Hypocrisy -- where would politicians be without it? steve ... Here s a tale of two houses. Read the description of each, and then try to guess who its owner
Message 1 of 1
, Mar 25, 2007
Hypocrisy -- where would politicians be without it?
Here's a tale of two houses. Read the description of each, and then try
to guess who its owner must be. Hint: One of the homes was built by one
of most hated men alive today. The other belongs to a respected leader
in the environmental movement.
Our first home is a great example of conspicuous consumption
and wasted resources. It's a mansion in an upper-class suburb, with
just under two dozen rooms and 8 bathrooms. Combined with its guest
house, the home consumed 16,000 kWh per month in 2005. Then An
Inconvenient Truth came out.. so how did this homeowner respond? In
2006 the energy usage rose above
18,000 kWh per month. This is over 20x the national average!
This home consumes more energy in 30 days than most US
households do in a year and a half! In total, the owners paid nearly
$30,000 in combined electricity and natural gas bills for this estate
The owners of the home claim they offset their usage by
purchasing carbon credits. The overly wealthy can pay a small (for
them) fine, and then be allowed to break rules (such as saving energy)
the common folk are supposed to obey. It may work, but it sets a bad
example, and in the end holds poor people to a
different, unfair standard. And it does little to stop
pollution, because the person paying the carbon credits is only paying
an extra fee -- they're not changing their habits.
By most accounts, this home is an example of how people in
climate-aware era SHOULD NOT be living.
Our second home is the polar opposite. Situated on a 1600
acre plot of hot, dry prairie land, it's a modest home of 4,000 square
feet. Below the home is a network of pipes descending 300 feet into the
earth, where the dirt and rock keep a constant temperature of 67
degrees. Pumping this water back up into the home helps to cool it
during the summer, and to heat it during the winter. It's a closed
network, so the water is simply recycled.
"Passively solar," the home is positioned to allow for
maximum absorption of the sun's heat in winter. Thanks to the
geothermal system, the home operates on a mere 25% of the electricity
it might otherwise require. The geothermal system even heats the home's
outdoor pool--so efficiently, in fact, that original plans for
additional solar paneling were canceled.
Various gardens and grounds on the property are irrigated by
a graywater system that channels shower, sink, toilet water and
rainwater into enormous underground purifying tanks. And as icing on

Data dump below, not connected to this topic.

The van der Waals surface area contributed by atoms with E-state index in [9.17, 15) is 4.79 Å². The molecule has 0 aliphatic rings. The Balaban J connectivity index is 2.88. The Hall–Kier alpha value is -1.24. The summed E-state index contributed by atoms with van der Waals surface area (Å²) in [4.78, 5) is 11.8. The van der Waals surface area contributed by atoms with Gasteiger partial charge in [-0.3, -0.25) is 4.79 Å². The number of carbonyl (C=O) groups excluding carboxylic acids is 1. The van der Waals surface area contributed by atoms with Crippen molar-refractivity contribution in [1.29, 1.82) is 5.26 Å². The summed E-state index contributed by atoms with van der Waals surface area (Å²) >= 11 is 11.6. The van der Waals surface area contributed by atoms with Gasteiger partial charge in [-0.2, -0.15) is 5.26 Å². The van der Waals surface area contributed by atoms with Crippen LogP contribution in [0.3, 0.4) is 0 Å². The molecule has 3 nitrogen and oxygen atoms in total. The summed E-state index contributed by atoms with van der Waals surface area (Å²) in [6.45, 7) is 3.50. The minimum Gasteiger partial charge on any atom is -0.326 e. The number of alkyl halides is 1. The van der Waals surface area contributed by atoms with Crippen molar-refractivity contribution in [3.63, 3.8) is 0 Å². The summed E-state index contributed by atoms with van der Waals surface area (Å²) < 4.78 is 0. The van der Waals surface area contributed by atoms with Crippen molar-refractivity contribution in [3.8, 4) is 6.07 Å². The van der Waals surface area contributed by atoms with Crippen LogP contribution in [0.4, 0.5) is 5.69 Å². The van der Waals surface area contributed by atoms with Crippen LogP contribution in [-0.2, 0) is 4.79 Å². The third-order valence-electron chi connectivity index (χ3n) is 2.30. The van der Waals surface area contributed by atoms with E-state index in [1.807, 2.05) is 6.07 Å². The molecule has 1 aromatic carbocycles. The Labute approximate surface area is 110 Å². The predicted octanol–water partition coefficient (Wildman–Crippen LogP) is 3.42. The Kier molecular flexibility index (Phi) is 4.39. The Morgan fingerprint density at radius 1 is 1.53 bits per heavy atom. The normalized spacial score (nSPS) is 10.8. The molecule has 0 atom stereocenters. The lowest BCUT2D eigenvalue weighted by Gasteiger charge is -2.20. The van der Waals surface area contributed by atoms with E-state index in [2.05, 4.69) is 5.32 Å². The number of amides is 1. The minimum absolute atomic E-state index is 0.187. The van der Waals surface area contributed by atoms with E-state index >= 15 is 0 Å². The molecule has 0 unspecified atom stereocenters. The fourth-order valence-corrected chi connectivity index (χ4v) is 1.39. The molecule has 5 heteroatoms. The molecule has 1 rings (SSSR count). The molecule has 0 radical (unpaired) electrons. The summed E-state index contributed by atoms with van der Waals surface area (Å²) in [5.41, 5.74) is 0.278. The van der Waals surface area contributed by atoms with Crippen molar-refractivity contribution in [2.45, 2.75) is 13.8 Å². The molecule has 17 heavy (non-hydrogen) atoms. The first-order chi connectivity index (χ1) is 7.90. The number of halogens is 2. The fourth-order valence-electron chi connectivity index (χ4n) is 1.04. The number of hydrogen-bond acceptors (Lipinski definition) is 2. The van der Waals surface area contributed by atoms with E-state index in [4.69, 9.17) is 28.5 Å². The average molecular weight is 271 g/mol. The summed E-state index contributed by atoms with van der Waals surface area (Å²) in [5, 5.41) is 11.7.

the cake, the walls of the home were built from cheap Luders limestone
scrap material, quarried locally, that other homebuilders had thrown
And while conservation was kept in mind, these were also
practical and financially-advantageous choices, for a hot and
relatively-isolated region where water is scarce. Construction of the
home started in 1999 and completed in 2001. It was financed privately
-- no taxpayer dollars were spent in its construction.
You'd be hard-pressed to find a more illustrative model for
market-driven sustainability. The home is a green utopia, and is so
thoroughly off the grid that the green celebrity blog Ecorazzi and the
renewable energy web site Off-Grid both recently devoted in-depth
profiles to it.
The first property is a mansion in an upscale neighborhood.
It consumes over twenty times the amount of energy as the average US
household. Clearly, this is someone who does not wish to reduce
consumption, or to save energy. It must be owned by an oil executive,
or an energy-company tycoon. Or a media mogul. Perhaps the CEO of
Halliburton - they're all supposed to be evil,
The second property, on the other hand, is an example of
green building and sustainability. It definitely must be owned by a
great environmental leader. A rich scientist, perhaps. Or the chairman
of the National Resources Defense Council. Or of the EPA. Greenpeace,
Who'd you pick? You'd be surprised.
The first mansion, guzzling electricity and paying
"indulgences" for it, is in the posh Belle Meade area of
Tennessee. It belongs to Mr. Al Gore.
The second home, an example of green building and reduced
energy consumption, is the western White House in Crawford, Texas. It
belongs to President George W Bush.
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